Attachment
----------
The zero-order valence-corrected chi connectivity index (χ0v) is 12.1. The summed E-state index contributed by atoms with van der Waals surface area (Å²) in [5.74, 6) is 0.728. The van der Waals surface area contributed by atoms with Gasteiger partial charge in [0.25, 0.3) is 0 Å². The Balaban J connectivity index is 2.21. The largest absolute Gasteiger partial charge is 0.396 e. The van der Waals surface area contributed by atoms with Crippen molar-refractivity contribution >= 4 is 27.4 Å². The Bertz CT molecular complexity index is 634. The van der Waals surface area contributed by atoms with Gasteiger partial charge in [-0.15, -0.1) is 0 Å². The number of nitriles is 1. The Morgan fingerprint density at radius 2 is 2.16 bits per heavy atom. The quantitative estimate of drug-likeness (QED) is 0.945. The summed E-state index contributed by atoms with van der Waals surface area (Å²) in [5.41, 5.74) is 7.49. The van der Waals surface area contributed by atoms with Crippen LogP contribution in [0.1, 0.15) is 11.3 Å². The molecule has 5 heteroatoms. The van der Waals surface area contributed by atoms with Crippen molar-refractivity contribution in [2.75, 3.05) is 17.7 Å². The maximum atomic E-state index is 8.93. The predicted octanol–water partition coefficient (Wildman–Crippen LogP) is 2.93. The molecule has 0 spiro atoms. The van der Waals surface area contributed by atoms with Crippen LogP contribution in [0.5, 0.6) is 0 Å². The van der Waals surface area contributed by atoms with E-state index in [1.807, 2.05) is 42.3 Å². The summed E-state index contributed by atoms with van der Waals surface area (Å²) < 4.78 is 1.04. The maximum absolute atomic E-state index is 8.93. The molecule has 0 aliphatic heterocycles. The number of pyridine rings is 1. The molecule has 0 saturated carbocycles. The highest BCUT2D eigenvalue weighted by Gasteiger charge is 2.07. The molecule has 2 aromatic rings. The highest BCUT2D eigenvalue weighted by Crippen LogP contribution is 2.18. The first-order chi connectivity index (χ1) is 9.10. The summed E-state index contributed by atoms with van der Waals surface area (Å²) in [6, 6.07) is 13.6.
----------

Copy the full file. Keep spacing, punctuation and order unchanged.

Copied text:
The zero-order valence-corrected chi connectivity index (χ0v) is 12.1. The summed E-state index contributed by atoms with van der Waals surface area (Å²) in [5.74, 6) is 0.728. The van der Waals surface area contributed by atoms with Gasteiger partial charge in [0.25, 0.3) is 0 Å². The Balaban J connectivity index is 2.21. The largest absolute Gasteiger partial charge is 0.396 e. The van der Waals surface area contributed by atoms with Crippen molar-refractivity contribution >= 4 is 27.4 Å². The Bertz CT molecular complexity index is 634. The van der Waals surface area contributed by atoms with Gasteiger partial charge in [-0.15, -0.1) is 0 Å². The number of nitriles is 1. The Morgan fingerprint density at radius 2 is 2.16 bits per heavy atom. The quantitative estimate of drug-likeness (QED) is 0.945. The summed E-state index contributed by atoms with van der Waals surface area (Å²) in [5.41, 5.74) is 7.49. The van der Waals surface area contributed by atoms with Crippen LogP contribution in [0.1, 0.15) is 11.3 Å². The molecule has 5 heteroatoms. The van der Waals surface area contributed by atoms with Crippen molar-refractivity contribution in [2.75, 3.05) is 17.7 Å². The maximum atomic E-state index is 8.93. The predicted octanol–water partition coefficient (Wildman–Crippen LogP) is 2.93. The molecule has 0 spiro atoms. The van der Waals surface area contributed by atoms with Crippen LogP contribution in [0.5, 0.6) is 0 Å². The van der Waals surface area contributed by atoms with E-state index in [1.807, 2.05) is 42.3 Å². The summed E-state index contributed by atoms with van der Waals surface area (Å²) < 4.78 is 1.04. The maximum absolute atomic E-state index is 8.93. The molecule has 0 aliphatic heterocycles. The number of pyridine rings is 1. The molecule has 0 saturated carbocycles. The highest BCUT2D eigenvalue weighted by Gasteiger charge is 2.07. The molecule has 2 aromatic rings. The highest BCUT2D eigenvalue weighted by Crippen LogP contribution is 2.18. The first-order chi connectivity index (χ1) is 9.10. The summed E-state index contributed by atoms with van der Waals surface area (Å²) in [6, 6.07) is 13.6.